Used to having their factories running seven days a week, three shifts a day, the 50,000 factory workers of Samsung Electronics Co. (SEC) are getting an unexpected opportunity to relax this summer. Since June, they've had two extra days off a month. They'll even get a paid five-day holiday, the first since 1992. They owe their break not to management but to the worldwide slump in memory-chip prices that has forced the world's largest maker to cut back production.
While exhausted workers rejoice, managers at other companies within giant Samsung group are worrying. Samsung's thriving chipmaking company has long helped subsidize other parts of the group, South Korea's second-largest chaebol, or conglomerate. Now, with SEC's 1996 earnings set to slide by two-thirds, to some $980 million, Samsung companies in autos, shipbuilding, and chemicals are having to slow their expansion efforts. "Plans were a bit too ambitious," says one Samsung insider, who says that lower profits will force the group to slash investments in marginal sectors.
LEE'S DREAM. Hard hit will be Samsung Motors Inc., the pet project of Samsung Chairman Lee Kun-Hee. A car lover, he raised eyebrows last year with his plans to spend $5.4 billion by 2000 to create a new company able to build 500,000 passenger cars a year. That would turn up the heat on Hyundai, Daewoo, and Kia Motors and unleash a torrent of new Korean-made cars competing in international markets.
This year's car financing plan calls for $2.3 billion, but that amount is now at risk. If Lee insists on maintaining that rate of investment, insiders say, the company may have to drop its existing business in trucks and buses. "If the worst comes, the group will have to give up the commercial vehicles," says a Samsung executive who declined to be identified. But the truck and bus business was only a stepping stone to passenger cars. Says the Samsung executive: "Cars are [Lee's] dream and will survive at whatever cost."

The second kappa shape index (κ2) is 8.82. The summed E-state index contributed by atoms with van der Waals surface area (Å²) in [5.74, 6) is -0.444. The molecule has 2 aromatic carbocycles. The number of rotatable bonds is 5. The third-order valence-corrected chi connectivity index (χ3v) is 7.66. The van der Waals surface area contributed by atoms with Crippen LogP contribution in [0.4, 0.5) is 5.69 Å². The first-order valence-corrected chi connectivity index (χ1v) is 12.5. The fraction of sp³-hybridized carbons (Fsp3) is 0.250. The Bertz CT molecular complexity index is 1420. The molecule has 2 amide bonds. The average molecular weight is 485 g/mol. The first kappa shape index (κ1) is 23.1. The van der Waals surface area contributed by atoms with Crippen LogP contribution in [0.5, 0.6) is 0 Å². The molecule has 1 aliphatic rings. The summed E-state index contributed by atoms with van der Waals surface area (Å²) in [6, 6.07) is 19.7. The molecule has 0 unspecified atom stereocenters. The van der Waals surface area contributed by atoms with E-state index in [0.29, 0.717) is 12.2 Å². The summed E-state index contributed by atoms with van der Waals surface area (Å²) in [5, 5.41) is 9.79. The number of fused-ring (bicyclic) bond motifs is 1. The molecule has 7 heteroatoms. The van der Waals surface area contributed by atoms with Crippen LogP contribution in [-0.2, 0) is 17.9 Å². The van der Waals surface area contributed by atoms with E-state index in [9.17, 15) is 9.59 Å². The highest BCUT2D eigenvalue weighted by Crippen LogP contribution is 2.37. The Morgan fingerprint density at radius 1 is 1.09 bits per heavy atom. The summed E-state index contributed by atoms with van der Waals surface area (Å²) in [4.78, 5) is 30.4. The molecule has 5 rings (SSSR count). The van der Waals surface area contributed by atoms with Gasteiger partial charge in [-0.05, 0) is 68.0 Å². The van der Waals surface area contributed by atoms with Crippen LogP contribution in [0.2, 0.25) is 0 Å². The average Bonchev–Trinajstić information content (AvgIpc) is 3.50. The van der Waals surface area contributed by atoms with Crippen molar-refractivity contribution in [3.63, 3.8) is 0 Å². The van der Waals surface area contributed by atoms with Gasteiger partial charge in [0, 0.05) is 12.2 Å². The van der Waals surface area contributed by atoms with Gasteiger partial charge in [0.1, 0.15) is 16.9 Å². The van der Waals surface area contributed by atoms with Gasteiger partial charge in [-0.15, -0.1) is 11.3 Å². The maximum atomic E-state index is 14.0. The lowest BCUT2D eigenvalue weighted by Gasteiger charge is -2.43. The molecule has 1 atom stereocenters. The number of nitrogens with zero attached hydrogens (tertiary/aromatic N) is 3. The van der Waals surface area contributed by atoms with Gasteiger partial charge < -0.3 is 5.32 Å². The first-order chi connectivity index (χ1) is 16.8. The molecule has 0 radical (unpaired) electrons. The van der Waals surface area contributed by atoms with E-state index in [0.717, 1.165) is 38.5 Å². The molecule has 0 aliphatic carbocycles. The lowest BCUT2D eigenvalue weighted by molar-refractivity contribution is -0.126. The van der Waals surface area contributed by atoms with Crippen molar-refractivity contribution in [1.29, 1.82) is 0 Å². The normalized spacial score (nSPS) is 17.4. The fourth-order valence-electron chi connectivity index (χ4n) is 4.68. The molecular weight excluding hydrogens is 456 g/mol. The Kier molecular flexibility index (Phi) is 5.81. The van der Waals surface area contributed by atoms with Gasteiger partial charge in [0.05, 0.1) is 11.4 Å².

Officially, sagging earnings at SEC should have no impact on other Samsung businesses, since Samsung maintains it does not cross-subsidize group members. In an attempt to curb the power of the chaebol, the government bars a group member from investing more than 25% of its net assets in a related group company.
But it's a thinly veiled secret that chaebol affiliates use deep-pocketed sisters for short-term funds, often working through an intermediary such as a group-owned financial institution. It's legal since the borrower pays interest, albeit at a low rate.
The semiconductor company has emerged as an increasingly important cash cow for the Samsung group, with combined sales of $84 billion in 1995. Last year, SEC's $3.2 billion in earnings, mostly from memory chips, made up 84% of the group's overall net profits (chart). That has helped fund daily cash transactions averaging $1.3 billion in and out of Samsung Group companies.
STILL A POWERHOUSE. Despite the expected decline in profits this year, SEC is unlikely to have major cash-flow problems thanks to a heavy depreciation schedule. But the pricing slump has forced the company to halt plans for a second line to make 16-megabit and 64-megabit dynamic random-access memory (DRAM) chips at a facility in Austin, Tex. Now, SEC plans to install only one line that will make 64-megabit DRAMs no sooner than the end of 1997. "We have maintained a long-term relationship with the world's major personal-computer makers," says Sul Hee-Soon, an executive director of Samsung Electronics, who oversees semiconductor sales. "We don't expect them to betray us."
Other group companies will be less fortunate. Samsung General Chemical's ambition to become one of the world's top 10 by investing some $2.5 billion abroad is likely to be put on hold. And no money will be allocated to Samsung's ailing shipbuilding business, which is facing heightened competition from Japanese companies buoyed by the weaker yen.
Even as Samsung scales down its investments, the group as a whole will remain a powerhouse. Over the next five years, Samsung says that it will spend 17% less than originally planned--which means it still plans to lay out an impressive $63 billion. Some $20 billion, or 31%, will go to semiconductors. Lee may still get a chance to rev up his auto engine, but for now, the chip downturn means he'll have to go a bit slower.